Mohamed I. BAH, Plaintiff-Appellee, v. CITY OF ATLANTA, Defendant-Appellant.
Mohamed I. Bah brought this action against the City of Atlanta, alleging that the City's ordinance establishing a dress code for drivers of vehicles for hire is unconstitutional. The City appeals from the district court's grant of a preliminary injunction enjoining enforcement of the dress code.
I. FACTS AND PROCEDURAL HISTORY
In 1993, the City's Bureau of Vehicles for Hire created a task force to revise the Vehicles for Hire chapter of the City's Code of Ordinances. Over almost a year and a half, the task force met often to discuss problems in the vehicle for hire industry, as well as possible solutions to those problems. The task force made recommendations to the City, including a recommendation to amend the dress code for drivers of vehicles for hire.
On July 5, 1995, the Atlanta City Council adopted a version of the task force's recommendations, including the dress code. The new dress code requirement provides that:
In order to maintain a permit to drive a vehicle for hire a driver must ․ [w]ear proper dress while operating a vehicle for hire. As used herein, the term “proper dress” shall mean shoes which entirely cover the foot (no sandals) and dark pants to ankle length or dark skirt or dress and solid white or light blue shirt or solid white or light blue blouse with sleeves and folded collar. Shirts or blouses shall be tucked in. No tee-shirts or sweatshirts shall be worn. If a hat is worn, it shall be a baseball-style cap with an Atlanta or taxicab theme. “Proper dress” shall also mean any uniform adopted by the company and approved by the Bureau. Clothing shall not be visibly soiled.
Atlanta Code of Ordinances (“Code”), Section 14-8005(d)(2).1
Bah, a taxicab driver, filed this lawsuit on October 19, 1995, after being cited for a violation of the dress code. His complaint contends that the dress code is unconstitutional, because it violates the Equal Protection Clause and his First Amendment rights of religion and free speech. Bah requested a temporary restraining order, which the district court converted into a motion for preliminary injunction.
After a hearing on the motion for preliminary injunction, the district court granted it and enjoined the City from enforcing the dress code. The court held that the dress code violated the Equal Protection Clause because it was not rationally related to a legitimate government objective.2 The district court said that the City had put forth two justifications for the dress code: (1) the need to improve public safety, and (2) the need to identify unlicensed or “gypsy” taxicab drivers. The court rejected the first reason because it found no evidence that safety was a problem in taxicabs or that the dress code would improve safety in taxicabs. The court rejected the second reason after finding that the clothing prescribed by the dress code was so common that it would not help to distinguish gypsy taxicab drivers from licensed ones.
The district court did not address another justification the City proffered for the dress code. In its response to the motion for preliminary injunction, the City explained that drivers of vehicles for hire are often a visitor's first contact with the City of Atlanta, which is why many of the drivers refer to themselves as “ambassadors” for the City. The City contended that, for obvious reasons, it is in the City's interest that its “ambassadors” present a safe and professional image to all their passengers. The dress code would, the City argued, reduce the fears of passengers and improve the City's image.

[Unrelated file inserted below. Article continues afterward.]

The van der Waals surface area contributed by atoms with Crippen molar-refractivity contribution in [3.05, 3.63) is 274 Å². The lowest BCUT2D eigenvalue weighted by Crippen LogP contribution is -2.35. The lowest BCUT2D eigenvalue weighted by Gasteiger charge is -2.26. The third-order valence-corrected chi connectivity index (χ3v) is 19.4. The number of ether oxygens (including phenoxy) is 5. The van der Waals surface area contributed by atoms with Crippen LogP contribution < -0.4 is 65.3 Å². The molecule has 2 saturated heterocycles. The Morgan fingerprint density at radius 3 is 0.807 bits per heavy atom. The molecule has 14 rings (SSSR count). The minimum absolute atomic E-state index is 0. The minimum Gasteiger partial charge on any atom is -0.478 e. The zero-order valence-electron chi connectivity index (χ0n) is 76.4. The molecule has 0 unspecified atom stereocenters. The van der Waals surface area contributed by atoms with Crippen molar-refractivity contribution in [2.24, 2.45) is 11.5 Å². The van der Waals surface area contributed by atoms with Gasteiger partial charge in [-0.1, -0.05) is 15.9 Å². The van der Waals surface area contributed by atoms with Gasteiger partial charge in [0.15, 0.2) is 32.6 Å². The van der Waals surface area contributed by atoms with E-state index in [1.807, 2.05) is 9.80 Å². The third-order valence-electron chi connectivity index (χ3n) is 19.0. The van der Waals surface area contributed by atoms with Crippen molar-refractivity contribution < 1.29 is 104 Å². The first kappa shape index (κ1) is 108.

Because the district court found the dress code unconstitutional on equal protection grounds, it did not address Bah's First Amendment arguments. The City appeals from the grant of preliminary injunctive relief. See 28 U.S.C. § 1292(a)(1).
II. STANDARD OF REVIEW
We review a district court's decision to grant a preliminary injunction for abuse of discretion. Teper v. Miller, 82 F.3d 989, 993 (11th Cir.1996) (citing Haitian Refugee Ctr., Inc. v. Baker, 953 F.2d 1498, 1505 (11th Cir.), cert. denied, 502 U.S. 1122, 112 S.Ct. 1245, 117 L.Ed.2d 477 (1992)). A district court necessarily abuses its discretion when it bases a ruling on an erroneous view of the law. E.g., Jones v. International Riding Helmets, 49 F.3d 692, 694 (11th Cir.1995). Any legal determinations made by the district court in ruling on a preliminary injunction are reviewed de novo. Teper, 82 F.3d at 993.
The district court granted the preliminary injunction based upon its determination that the dress code violated the Equal Protection Clause. Under an equal protection analysis, “unless the case involves a suspect class or a fundamental right, the Equal Protection Clause requires only that the classification be rationally related to a legitimate state interest.” Panama City Medical Diagnostic Ltd. v. Williams, 13 F.3d 1541, 1545 (11th Cir.), cert. denied, 513 U.S. 826, 115 S.Ct. 93, 130 L.Ed.2d 44 (1994) (citing Nordlinger v. Hahn, 505 U.S. 1, 10-11, 112 S.Ct. 2326, 2331-32, 120 L.Ed.2d 1 (1992) and City of Cleburne v. Cleburne Living Center, Inc., 473 U.S. 432, 439-41, 105 S.Ct. 3249, 3254-55, 87 L.Ed.2d 313 (1985)). Bah does not contend on appeal that the dress code burdens a fundamental right or targets a suspect class. Both Bah and the City agree that rational basis is the appropriate level of scrutiny.